Thomas Jefferson devised a pure voting system.
With Thomas Jefferson devising a pure voting system, we have a voting system we can call an American voting system. However, none of our governmental levels are using the American voting system; our governments from Federal to local levels are all using an English voting system.
- The difference between both voting systems?
No small potatoes, but it isn’t always obvious right away
To quickly show the difference between both systems, envision a group of 12 people for both scenarios. The dozen people have an issue to deal with and they decide to vote on it.
The American Voting System
- An American majority is discovered with 7 out of 12 people voting in unison.
The English Voting System
- There are two rounds in the English voting system. First, the decision is made who will be involved with making the decision. This is the first round of majority rule.
- With 7 out of 12 on the commission to figure this out, we have a majority of folks involved. The next round is where the decision is made.
- With the needed 4 out of 7 people, the majority is much smaller than in the American voting system.
- An English majority is discovered with 4 out of 12 people voting in unison.
The English system is therefore elitist, or exclusive if you wish. Power is concentrated in the hands of fewer people or groups.
Note how the American voting system is pure, honestly based on all people.
Let’s find an example.
The 12 people have 8 sandwiches to share. How are they going to divvy that up?
The English System
- 5 people get a full sandwich
- 4 people get half a sandwich
- 3 people share one sandwich
Naturally, it is no surprise that the four decision makers all received a full sandwich. The fifth sandwich is the surprise, fully given to one of the other people. As such, the four can claim that there are others who also got the full sandwich; not just them.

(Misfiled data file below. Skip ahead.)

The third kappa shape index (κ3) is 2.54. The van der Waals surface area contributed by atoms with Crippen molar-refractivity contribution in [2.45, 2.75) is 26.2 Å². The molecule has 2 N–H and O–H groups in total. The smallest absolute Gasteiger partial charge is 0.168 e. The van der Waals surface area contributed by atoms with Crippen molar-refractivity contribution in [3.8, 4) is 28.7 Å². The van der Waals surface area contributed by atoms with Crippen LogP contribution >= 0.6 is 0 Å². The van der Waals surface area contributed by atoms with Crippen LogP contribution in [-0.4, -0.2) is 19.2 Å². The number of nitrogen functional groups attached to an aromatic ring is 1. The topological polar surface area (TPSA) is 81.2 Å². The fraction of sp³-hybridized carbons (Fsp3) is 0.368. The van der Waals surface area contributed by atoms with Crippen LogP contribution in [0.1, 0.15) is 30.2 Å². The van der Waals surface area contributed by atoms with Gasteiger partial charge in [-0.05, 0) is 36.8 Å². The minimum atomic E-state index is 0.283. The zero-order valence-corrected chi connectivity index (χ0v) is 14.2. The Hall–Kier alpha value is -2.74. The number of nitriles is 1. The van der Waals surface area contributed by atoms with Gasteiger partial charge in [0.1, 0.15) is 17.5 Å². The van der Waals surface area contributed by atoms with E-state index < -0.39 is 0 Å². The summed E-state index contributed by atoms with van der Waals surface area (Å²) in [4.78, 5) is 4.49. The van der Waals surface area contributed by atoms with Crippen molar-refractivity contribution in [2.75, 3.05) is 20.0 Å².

What is also needed to get the support of the 4 other people, each receiving half a sandwich, is that it could have been worse for them. There are 3 people who got nothing but one-third of a sandwich. As such, the 3 people are a warning for the 4 people to be happy with their share.
The American System
- 2 people get a full sandwich
- 10 people get 6/10ths of a sandwich
There will be reasons why some people need a full sandwich, perhaps because of health reasons, perhaps for pulling their weight more than others.
All other people share the remaining sandwiches fairly.
The big difference between both systems is of course the third level.
- In the English system, the third level is treated poorly.
- In the American system, there is no third level.
Sweden, the Netherlands, Spain, and several other nations in the world, have the American voting system. We, in the USA, we have the English voting system.
And it shows:
Looking at Western Europe, we see two nations darker than the other nations: the U.K. and Italy. Meanwhile, the United States is even darker red.
Of all rich nations in the world, the United States gives most to the top in society and least to the bottom in society.
- When we vote using the English system, more of our wealth goes to the top.
- When we vote using the American system, just like many European nations already do, more of our wealth props up the bottom of society.
The reason is simple. In the American voting system, the bottom segment of the voters are represented. They are part of the group making the decisions. The bottom of society has actual influence. There is just one round in the decision-making process.
In the English voting system, the bottom segment of the voters are not represented. They got booted out during the first of the two rounds. In the second round, the elite pushes through its agenda.
This is statistically significant information. The science tells us that the kind of system in place does indeed influence the distribution of wealth in a nation.
The elitist voting system gives more to the elite (no surprise)!
The truly democratic voting system ensures all get more of their fair share (no surprise either).
It is called the American voting system because Thomas Jefferson devised it first.
The US Constitution only put the English voting system in place for the Federal level (making the nation strong).
The US Constitution demands the American voting system for State and local levels.
Did you know?
- You can demand that the American voting system is used in your city or your county (and they have nothing to show in the US Constitution that allows them to refuse you this request; cities and counties did not receive any US Constitutional powers).
- You can also demand that the American voting system is used in your State. However, that is a power struggle (because you and the State received US Constitutional powers and it is hard to press that arm down of an opponent of equal strength)
Try it. Talk about it. Demand it.
We can end up with the American voting system at our local levels for sure. We may get it for our State elections. We cannot get it for our Federal elections (unless we change the US Constitution, good luck with that).